Slower jobs recovery seen in ASEAN region; Philippines tops largest working-hour losses
MANILA – Workers who still have jobs may find shorter working hours as recovery may still take some time.
According to the International Labour Organization, their study entitled COVID-19 and the ASEAN labour market: Impact and policy response, the pandemic left a heavy impact on the region’s economies. They referred to the mobility restrictions, progress on vaccinations and the pace of economy recovery, are working hours seen to fully recover by 2022.
This year, ASEAN is expected to reel from losses in working hours of 7.4 per cent in the baseline scenario and 7.0 per cent and 7.9 per cent in the optimistic and pessimistic scenarios, compared to the pre-pandemic levels.
In their statement the ILO said the region recorded working hour losses of 6.1 percent in the first quarter of 2021 and 6.2 percent in the second quarter. In the second half of 2021, labour market conditions are seen to deteriorate due to the ongoing wave of the COVID-19 pandemic.
“The crisis has laid bare the vulnerabilities of the economies and labour markets in the region. With the situation likely to persist for some time, the urgency grows for ASEAN countries to accelerate the policies and programs that will boost resilience of enterprises, workers, and households and set stronger foundations for decent work for all,” said Chihoko Asada-Miyakawa, ILO Asst. Director General and Regional Director for Asia and the Pacific.
In the research, it weas found there were 10.6 million fewer workers in employment in the region that what would have been expected without the pandemic. The region recorded working-hour losses of 8.4 per cent in 2020 which is equivalent to the working time of about 24 million full-time workers with labour income falling by 8,.7 per cent.
The Philippines had the largest working-hour losses among ASEAN countries in 2020 with an annual decrease of 13.6 percent. Working hours in countries like Brunei Darussalam, Lao People’s Democratic Republic and Thailand saw hours worked drop by 4.3 to 4.5 per cent.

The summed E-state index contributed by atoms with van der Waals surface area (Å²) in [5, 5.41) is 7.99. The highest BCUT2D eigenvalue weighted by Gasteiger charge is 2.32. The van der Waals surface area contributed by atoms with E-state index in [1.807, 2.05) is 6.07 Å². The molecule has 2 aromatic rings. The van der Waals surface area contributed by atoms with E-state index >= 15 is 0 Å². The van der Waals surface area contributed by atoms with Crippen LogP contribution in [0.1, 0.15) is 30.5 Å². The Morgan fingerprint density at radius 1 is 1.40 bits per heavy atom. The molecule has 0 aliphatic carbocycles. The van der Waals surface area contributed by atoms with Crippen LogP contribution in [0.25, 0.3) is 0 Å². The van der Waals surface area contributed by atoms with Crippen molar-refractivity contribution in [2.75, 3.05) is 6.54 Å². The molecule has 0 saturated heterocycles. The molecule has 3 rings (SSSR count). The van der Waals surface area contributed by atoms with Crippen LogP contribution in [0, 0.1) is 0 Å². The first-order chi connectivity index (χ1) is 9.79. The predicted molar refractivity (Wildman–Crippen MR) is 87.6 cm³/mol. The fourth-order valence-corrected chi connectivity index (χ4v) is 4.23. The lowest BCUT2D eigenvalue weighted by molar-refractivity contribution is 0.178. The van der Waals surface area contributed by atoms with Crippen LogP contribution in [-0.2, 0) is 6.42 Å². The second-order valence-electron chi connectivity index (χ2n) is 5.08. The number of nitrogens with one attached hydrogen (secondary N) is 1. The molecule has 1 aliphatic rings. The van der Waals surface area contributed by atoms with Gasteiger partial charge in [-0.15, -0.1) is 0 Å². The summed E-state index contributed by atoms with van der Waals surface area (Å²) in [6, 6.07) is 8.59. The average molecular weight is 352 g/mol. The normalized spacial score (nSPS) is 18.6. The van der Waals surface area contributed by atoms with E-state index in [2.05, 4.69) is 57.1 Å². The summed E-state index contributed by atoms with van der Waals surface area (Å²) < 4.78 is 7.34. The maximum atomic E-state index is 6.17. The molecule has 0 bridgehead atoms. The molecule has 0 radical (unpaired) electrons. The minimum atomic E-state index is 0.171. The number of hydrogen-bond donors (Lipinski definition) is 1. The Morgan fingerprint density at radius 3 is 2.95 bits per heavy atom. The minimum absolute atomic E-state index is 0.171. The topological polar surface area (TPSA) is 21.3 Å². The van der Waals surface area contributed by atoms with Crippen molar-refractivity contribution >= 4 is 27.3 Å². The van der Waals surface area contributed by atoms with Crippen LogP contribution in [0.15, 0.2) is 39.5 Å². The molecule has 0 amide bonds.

Women and young workers were among the groups of workers most affected by job losses.
ASEAN economies and labour markets have been affected through various channels by the pandemic, including lockdown measures implemented by authorities to curb the spread of the virus, the dramatic decline in tourism, the decrease in domestic consumption as well as impacts through global supply chains.
The ILO research revealed ASEAN countries collectively allocated about 16 per cent of GDP on the fiscal stimulus response until May 31, 2021. However, further policy action in the realm of social protection, enterprise support and labour protections will be needed to ensure a human-centred recovery from the crisis in the ASEAN region.
During the press briefing, ILO economist Christian Viegelahn said it is too early to know the impact of work-from-home arrangements on the workers’ productivity.
“The is currently being investigated,” he said. When asked of COVID-19 pandemic’s impact on seafarers, Viegelahn said they have seen a lot of impact on hundreds of thousands of seafarers.
“Some weeks ago, ILO came up with a recommendation that seafarers be given preferential access to vaccines for them to as they are important to the supply chains, he further explained. (Melo M. Acuña)
Bangkok-based Christian Viegelahn, Senior Economist, International Labour Organization during an online briefing with ASEAN journalists at midday today. (Screen grab from ILO Press briefing/Melo M. Acuna)